Almost, Maine

Almost Maine set

Moorpark College 2015
click on a thumbnail to see a full production photo

Almost Maine set Almost Maine set Almost Maine Almost Maine Almost Maine Almost Maine Almost Maine
Almost Maine Almost Maine Almost Maine Almost Maine Almost Maine paint treatment Almost Maine paint treatment Almost Maine rendering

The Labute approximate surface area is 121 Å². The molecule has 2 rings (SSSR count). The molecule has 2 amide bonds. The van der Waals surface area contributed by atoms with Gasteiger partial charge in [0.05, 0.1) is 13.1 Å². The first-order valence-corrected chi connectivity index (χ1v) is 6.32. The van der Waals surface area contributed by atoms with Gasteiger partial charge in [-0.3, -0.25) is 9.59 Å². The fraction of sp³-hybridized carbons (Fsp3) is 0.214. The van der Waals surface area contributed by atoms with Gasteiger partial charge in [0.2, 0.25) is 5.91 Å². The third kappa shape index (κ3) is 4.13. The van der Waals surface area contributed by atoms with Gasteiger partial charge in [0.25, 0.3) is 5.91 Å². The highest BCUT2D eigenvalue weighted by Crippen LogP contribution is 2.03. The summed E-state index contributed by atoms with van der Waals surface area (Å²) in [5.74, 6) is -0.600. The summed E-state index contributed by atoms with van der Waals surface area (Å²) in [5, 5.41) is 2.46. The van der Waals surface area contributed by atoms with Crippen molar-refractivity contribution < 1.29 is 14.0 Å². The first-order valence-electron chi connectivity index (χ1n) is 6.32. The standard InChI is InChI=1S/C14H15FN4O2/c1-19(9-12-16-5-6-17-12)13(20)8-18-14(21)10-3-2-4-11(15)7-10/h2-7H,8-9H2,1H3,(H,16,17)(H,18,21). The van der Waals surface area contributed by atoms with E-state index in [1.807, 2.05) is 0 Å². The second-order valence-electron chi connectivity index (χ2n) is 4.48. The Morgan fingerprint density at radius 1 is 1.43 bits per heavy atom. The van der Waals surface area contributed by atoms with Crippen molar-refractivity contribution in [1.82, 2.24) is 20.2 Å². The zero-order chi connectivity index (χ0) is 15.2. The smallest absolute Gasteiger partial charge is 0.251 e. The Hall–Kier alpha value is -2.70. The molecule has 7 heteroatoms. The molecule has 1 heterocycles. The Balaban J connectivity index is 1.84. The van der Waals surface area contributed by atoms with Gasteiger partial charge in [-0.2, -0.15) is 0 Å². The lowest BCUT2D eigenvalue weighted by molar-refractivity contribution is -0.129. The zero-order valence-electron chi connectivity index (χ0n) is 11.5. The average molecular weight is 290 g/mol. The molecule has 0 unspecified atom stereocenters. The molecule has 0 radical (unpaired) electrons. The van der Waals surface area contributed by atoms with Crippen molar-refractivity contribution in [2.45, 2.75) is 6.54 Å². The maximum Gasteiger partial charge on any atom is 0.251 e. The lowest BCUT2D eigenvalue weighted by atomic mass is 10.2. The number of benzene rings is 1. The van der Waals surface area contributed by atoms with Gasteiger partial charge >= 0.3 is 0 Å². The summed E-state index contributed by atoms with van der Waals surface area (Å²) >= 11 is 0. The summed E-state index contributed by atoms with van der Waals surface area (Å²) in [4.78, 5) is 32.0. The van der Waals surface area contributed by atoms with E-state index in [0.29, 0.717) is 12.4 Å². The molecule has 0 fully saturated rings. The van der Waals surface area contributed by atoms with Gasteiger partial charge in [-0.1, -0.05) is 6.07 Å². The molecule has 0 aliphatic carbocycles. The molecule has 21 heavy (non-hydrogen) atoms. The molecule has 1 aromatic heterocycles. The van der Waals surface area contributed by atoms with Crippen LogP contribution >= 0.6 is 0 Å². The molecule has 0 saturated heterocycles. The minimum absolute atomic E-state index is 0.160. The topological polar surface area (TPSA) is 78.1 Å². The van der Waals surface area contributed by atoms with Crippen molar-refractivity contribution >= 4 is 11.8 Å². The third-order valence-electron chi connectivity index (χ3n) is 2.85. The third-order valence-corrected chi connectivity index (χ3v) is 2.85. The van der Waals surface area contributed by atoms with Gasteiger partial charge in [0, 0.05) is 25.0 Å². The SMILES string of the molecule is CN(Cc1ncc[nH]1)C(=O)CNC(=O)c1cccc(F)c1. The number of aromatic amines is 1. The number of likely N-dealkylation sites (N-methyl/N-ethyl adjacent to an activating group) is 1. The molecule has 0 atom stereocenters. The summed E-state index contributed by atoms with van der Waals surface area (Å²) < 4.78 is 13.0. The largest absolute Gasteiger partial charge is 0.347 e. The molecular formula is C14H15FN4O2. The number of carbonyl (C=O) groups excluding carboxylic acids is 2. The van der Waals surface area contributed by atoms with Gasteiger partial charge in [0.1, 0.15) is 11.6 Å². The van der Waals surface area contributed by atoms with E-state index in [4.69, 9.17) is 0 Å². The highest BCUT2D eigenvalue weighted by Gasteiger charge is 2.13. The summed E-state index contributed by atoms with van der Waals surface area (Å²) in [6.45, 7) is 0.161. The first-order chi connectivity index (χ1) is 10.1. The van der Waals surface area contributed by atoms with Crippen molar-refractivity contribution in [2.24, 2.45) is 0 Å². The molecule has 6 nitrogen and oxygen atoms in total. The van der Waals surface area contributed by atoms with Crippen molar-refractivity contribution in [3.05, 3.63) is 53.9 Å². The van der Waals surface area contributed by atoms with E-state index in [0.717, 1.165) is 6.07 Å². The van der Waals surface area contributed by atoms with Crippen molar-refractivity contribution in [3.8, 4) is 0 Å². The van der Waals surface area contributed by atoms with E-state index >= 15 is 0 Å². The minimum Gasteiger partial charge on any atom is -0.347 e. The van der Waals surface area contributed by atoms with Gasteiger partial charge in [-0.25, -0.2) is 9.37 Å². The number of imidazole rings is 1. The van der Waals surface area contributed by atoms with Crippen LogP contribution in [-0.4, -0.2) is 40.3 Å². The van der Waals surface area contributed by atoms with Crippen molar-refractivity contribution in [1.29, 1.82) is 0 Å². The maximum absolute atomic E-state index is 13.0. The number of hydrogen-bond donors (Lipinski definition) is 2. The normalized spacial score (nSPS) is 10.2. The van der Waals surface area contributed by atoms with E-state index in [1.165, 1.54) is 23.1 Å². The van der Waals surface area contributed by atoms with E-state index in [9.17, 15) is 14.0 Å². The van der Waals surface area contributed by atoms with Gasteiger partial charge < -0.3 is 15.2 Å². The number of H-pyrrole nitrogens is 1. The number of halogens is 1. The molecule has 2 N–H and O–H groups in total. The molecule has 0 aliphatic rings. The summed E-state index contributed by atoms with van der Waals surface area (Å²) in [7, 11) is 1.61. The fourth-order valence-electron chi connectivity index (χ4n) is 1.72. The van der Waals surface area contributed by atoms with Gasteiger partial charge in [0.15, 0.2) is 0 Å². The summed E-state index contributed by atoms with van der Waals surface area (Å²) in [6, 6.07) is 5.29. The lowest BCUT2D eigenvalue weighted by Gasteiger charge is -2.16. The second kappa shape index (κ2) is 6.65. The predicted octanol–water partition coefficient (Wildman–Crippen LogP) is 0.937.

In its simplest form, this is a show of vignettes.  But we did not want it to be just sort of a cut and dry series of “one act”-type pieces.  They needed to exist all in the same world.  The story of the show had them all happening simultaneously, so we had to express to the audience that they were not happening sequentially but all at once.  While it is a character heavy show, the title is Almost, Maine, which is the town they are in, so that had to be a character in and of itself.  There were little bits of quirk and “magic” throughout the show, so we really wanted to accent this within the set.  And finally, it was important to the Director that there be an idea of “opening up” or making room for the idea of love which is the prevailing theme of the show.  It takes place one cold winter night in northern Maine, so that idea of cold and small town space was important for me to capture.  The “quirk” of the pieces was something I really glommed onto and wanted to express in the scenery, nothing says this type of idea to me as much as the lamp post of Narnia, so what I wanted to do was to have man-made light sources existing as part of the natural outdoorsy setting – there was a lamp post, but there was also an end table and lamp sitting out in the snow next to a tree, and there were various lights “growing” out of trees.  There was also a lot of clutter, a lot of “artifacts” of life scattered about the stage at the top of the show.  This was meant to represent the idea of blocking out the needed room to find love.  Each vignette had its own light source, as the scenes transitioned, all the lights would pulse, and various bits of stage clutter would form around that light source (via technicians who were dressed as town workers) and create the scene for that particular vignette.  When the scene was done, those bits of scenery would be removed and the next pieces would form the next vignette…  Then by the end of the last vignette, the stage was free of all clutter – save the trees and light sources – opening up the space for love that was found in the Epilogue (as well as throughout the show as a whole).  Each vignette also ended with a stylized lighting effect of the Northern Lights, and the end of the show culminated with a snowfall on our remaining actors.  Overall the effect was a magical setting, without being so over the top as to take away from the realism of the piece, but gave it that slight not-quite-right feel that implied we were seeing something a little out of real time and place.